Homemade Dulce de Leche: A Rich Caramel Sauce

dulce de leche drizzled over cheesecake
DebbiSmirnoff/Getty Images
Prep: 5 mins
Cook: 45 mins
Total: 50 mins
Nutrition Facts (per serving)
532 Calories
18g Fat
79g Carbs
16g Protein
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Nutrition Facts
Amount per serving
Calories 532
% Daily Value*
Total Fat 18g 23%
Saturated Fat 11g 56%
Cholesterol 69mg 23%
Sodium 495mg 22%
Total Carbohydrate 79g 29%
Dietary Fiber 1g 4%
Protein 16g
Calcium 620mg 48%
*The % Daily Value (DV) tells you how much a nutrient in a food serving contributes to a daily diet. 2,000 calories a day is used for general nutrition advice.
(Nutrition information is calculated using an ingredient database and should be considered an estimate.)

Dulce de leche (also known as manjar, manjar blanco, and arequipe), is widely adored all over South America. It's​ found in birthday cakes, ice cream, pastries, cookies, and more. Recipes vary by region, but it basically involves boiling milk and sugar until the mixture turns into a thick, golden caramel sauce. It's a slow process but worth every minute.

It's easy to find commercially prepared and canned dulce de leche in stores, but homemade tastes much, much better.


  • 1 14-ounce can of condensed milk (about 1 1/4 cups)
  • 1 12-ounce can of evaporated milk (about 1 1/2 cups)
  • 1 tablespoon corn syrup
  • 2 cinnamon sticks
  • 1/2 teaspoon baking soda
  • Generous pinch of salt (optional)
  • 1 teaspoon vanilla

Steps to Make It

  1. Place the evaporated and condensed milks in a heavy-bottomed pot with the corn syrup. Add the cinnamon sticks, baking soda, and a pinch of salt if desired. (Salt doesn't always appear in traditional dulce de leche recipes, but it intensifies the flavor).

  2. Cook the mixture over medium-low heat, stirring continuously with a flat-edge wooden or silicone spoon until the water begins to evaporate into steam. Keep stirring to prevent the mixture from sticking to the bottom of the pan, where it can burn. Adjust the temperature as necessary to keep the pot just barely simmering.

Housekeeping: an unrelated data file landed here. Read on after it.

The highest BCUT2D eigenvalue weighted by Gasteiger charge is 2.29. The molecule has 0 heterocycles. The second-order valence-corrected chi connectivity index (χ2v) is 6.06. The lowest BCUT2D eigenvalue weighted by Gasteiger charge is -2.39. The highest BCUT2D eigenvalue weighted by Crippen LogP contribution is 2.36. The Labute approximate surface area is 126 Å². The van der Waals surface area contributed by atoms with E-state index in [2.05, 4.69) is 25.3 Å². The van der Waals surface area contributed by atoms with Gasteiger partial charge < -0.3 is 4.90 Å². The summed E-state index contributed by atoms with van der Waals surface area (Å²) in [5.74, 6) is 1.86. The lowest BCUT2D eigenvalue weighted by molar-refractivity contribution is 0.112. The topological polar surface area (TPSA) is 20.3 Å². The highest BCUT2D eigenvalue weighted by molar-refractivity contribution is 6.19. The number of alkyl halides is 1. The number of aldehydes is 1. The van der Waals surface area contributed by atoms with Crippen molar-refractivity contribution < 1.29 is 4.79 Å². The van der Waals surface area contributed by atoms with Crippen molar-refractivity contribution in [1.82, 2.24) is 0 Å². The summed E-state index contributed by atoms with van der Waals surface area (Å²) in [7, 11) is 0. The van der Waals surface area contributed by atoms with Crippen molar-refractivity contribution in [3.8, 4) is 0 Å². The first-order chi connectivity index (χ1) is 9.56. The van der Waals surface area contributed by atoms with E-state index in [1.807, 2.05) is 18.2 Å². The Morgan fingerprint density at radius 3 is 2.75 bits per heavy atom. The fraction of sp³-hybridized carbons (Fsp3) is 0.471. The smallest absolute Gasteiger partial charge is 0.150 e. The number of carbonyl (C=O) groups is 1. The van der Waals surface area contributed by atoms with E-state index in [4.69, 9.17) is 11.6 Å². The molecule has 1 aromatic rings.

3. As the mixture slowly starts to thicken and darken slightly in color, be patient and keep stirring. The entire process takes 30 to 45 minutes.

  4. Continue cooking, stirring constantly, until the pot erupts in big slow bubbles and the mixture looks very thick. At this point, you should test the consistency. Lift the spoon up out of the mixture and let some of the sauce drizzle back onto the surface of the dulce de leche. If it forms a ribbon that does not disappear after 10 seconds or so, the sauce is ready. You can also check by dragging the spoon along the bottom of the pot. You should be able to see the bottom for a few seconds before the thickened caramel closes in on itself and covers the bottom again.

  5. Remove the pot from heat and let it cool for 5 minutes. Take out and discard the cinnamon sticks, and stir in the vanilla.

  6. Let the dulce de leche cool completely before you use it in a recipe or serve it.


Tip: If the dulce de leche starts to stick to the bottom of the pot, you can quickly move it to a fresh one before it starts to burn and continue on with the process. If burnt chunks accidentally get mixed in, strain the mixture through a fine-mesh sieve into a clean pot, then continue cooking and stirring until it reaches the desired consistency.

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